Motorola Inc.’s top post may look like a poisoned chalice. Sales at the cellphone and tech group are falling, its handsets look tired, big stakeholder Carl Icahn is hovering, and new competitors such as Apple Inc. and Google Inc. threaten. So it’s easy to imagine chief executive-elect Greg Brown will soon be staggering from predictable crises to unforeseen ones. But that may not happen.
Brown, who is currently chief operating officer at the Chicago-based cellphone and technology group, has the luxury of low expectations. Motorola’s problem is that its phones have lost their fashionable edge. And the travails of rival Nokia have shown that handset companies can regain their panache, but it doesn’t happen quickly. Of course, Icahn isn’t known for delaying his financial gratification. But his failed proxy fight this year partially defanged him. Investors didn’t back his idea of returning cash to shareholders. They sided with chief executive Edward J. Zander, who was unpopular even then. Zander will step down as Motorola’s chief executive on 1 January. His replacement will be Brown. Investors will probably grant Brown time to unveil his plans and a period for them to pan out.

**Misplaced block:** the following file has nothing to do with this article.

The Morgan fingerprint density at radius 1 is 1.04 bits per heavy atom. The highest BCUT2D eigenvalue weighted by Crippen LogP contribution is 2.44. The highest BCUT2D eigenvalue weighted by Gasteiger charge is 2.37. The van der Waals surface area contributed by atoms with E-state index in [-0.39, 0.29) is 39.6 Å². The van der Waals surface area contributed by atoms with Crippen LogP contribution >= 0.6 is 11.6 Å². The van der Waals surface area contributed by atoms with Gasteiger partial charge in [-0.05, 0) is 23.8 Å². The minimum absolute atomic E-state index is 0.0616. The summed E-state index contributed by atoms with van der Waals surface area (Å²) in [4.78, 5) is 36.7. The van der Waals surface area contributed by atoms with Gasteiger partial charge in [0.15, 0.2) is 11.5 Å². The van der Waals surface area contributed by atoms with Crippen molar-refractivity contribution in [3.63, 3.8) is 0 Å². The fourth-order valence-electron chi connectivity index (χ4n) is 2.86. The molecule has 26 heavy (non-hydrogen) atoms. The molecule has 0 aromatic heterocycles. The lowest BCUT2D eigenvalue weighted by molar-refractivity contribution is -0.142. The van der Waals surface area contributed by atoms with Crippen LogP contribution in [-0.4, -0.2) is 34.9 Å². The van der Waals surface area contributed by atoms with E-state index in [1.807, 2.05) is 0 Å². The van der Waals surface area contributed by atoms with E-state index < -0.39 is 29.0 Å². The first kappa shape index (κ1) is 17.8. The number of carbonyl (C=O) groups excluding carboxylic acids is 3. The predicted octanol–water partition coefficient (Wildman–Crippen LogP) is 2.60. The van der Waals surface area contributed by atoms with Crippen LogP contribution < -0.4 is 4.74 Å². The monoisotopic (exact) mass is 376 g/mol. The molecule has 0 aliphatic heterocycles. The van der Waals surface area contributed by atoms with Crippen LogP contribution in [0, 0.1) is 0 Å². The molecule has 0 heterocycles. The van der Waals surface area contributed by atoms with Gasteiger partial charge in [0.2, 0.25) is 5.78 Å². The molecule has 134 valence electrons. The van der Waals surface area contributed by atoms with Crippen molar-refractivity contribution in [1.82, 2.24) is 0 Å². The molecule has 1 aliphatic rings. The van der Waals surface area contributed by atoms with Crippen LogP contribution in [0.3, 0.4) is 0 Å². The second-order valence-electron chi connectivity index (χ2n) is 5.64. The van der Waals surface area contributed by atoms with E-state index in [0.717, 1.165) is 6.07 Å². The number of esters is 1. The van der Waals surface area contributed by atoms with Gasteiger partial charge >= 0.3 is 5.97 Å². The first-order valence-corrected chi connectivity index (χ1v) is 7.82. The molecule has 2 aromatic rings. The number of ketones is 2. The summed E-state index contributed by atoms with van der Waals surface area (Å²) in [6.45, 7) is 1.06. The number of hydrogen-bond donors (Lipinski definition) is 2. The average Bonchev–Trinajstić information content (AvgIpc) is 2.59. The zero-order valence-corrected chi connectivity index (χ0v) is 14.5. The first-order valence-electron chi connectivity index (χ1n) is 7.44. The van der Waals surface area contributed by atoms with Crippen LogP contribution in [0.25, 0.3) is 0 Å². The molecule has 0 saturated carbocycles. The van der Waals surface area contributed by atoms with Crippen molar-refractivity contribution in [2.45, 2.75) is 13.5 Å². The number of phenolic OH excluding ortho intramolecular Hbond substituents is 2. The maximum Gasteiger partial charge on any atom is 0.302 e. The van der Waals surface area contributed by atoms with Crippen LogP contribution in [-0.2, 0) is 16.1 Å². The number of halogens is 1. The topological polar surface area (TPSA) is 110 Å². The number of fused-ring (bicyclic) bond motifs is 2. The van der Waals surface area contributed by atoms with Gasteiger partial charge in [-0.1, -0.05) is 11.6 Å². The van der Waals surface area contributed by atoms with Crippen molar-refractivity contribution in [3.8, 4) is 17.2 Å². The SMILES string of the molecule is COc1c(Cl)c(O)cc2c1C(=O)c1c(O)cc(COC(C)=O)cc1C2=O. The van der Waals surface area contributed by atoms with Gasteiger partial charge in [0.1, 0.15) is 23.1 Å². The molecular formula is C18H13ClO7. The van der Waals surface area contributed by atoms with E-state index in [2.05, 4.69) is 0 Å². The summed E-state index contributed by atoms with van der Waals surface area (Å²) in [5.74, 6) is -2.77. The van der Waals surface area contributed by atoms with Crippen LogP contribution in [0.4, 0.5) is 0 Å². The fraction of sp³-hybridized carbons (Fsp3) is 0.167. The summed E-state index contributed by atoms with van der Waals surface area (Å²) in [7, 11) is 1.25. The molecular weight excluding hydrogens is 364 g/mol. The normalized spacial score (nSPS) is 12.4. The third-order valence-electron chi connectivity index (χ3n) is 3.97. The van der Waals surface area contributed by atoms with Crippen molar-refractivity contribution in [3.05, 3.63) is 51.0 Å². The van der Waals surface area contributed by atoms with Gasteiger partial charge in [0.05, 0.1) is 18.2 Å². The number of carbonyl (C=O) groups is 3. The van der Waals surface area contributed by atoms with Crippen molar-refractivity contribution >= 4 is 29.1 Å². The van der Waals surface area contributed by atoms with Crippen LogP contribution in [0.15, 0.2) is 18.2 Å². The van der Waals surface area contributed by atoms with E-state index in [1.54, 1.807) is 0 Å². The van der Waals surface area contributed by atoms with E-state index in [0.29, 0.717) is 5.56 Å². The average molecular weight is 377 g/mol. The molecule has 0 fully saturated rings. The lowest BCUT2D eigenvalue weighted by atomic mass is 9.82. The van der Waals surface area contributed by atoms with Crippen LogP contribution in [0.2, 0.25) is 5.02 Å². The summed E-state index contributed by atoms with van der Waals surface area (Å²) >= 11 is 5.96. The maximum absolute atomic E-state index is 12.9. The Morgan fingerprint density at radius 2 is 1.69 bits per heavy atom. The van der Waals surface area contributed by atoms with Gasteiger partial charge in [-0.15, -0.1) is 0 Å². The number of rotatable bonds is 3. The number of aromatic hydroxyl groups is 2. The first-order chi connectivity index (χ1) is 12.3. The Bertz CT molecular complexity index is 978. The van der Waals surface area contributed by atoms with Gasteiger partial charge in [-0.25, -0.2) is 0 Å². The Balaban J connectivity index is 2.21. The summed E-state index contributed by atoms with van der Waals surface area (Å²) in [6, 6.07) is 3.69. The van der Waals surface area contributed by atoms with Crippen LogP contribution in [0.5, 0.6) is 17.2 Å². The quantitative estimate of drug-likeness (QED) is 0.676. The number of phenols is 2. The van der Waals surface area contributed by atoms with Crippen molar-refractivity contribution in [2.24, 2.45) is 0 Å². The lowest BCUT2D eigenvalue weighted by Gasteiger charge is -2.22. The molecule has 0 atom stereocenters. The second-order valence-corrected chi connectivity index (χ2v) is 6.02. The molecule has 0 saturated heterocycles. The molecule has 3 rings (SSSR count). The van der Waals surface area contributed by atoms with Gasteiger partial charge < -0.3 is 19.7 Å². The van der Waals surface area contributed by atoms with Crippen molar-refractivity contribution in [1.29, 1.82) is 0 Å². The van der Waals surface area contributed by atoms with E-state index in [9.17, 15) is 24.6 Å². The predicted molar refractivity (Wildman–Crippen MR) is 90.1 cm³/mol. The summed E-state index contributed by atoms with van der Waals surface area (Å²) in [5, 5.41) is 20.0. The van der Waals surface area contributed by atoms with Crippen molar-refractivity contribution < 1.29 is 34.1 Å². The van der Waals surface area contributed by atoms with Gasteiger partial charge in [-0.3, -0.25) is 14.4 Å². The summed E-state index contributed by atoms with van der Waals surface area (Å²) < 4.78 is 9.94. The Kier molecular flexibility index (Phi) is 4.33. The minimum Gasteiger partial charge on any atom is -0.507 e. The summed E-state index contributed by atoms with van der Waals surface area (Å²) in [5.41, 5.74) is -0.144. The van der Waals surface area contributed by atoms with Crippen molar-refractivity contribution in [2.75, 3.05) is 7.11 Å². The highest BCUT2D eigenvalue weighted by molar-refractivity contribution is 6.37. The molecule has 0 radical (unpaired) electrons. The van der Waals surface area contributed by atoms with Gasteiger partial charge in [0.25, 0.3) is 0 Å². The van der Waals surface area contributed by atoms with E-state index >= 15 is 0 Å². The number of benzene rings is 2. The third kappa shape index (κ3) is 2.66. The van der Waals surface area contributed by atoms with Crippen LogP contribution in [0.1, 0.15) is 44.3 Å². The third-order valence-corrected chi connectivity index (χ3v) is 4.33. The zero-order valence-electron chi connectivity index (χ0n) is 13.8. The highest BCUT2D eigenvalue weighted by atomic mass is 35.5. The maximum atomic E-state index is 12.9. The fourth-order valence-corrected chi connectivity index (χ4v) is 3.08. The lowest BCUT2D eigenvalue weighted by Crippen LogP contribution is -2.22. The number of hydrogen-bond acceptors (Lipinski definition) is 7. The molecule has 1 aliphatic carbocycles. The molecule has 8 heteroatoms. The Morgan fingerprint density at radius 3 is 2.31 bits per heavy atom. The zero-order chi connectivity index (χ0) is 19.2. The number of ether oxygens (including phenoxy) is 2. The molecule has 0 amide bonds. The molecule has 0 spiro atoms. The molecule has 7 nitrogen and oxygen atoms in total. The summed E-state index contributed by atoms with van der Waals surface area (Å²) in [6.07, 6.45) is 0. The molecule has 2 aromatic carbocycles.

Task at hand: Motorola chief executive-elect Greg Brown.
Icahn’s effort points to another factor in Brown’s favour. Motorola’s balance sheet has more than $4 billion (about Rs15,880 crore) of net cash going into the holiday season—usually the most profitable part of the year for electronics companies. This hoard gives him time. And time may be important. Motorola has a long history of surprise hits. For example, Zander was the beneficiary of the hit handset Razr, which was rolled out just after his ascension. The magnitude of the Razr’s success made Zander temporarily look like a genius. Brown probably can’t count on such a break. But he may have enough of a grace period to create his own luck.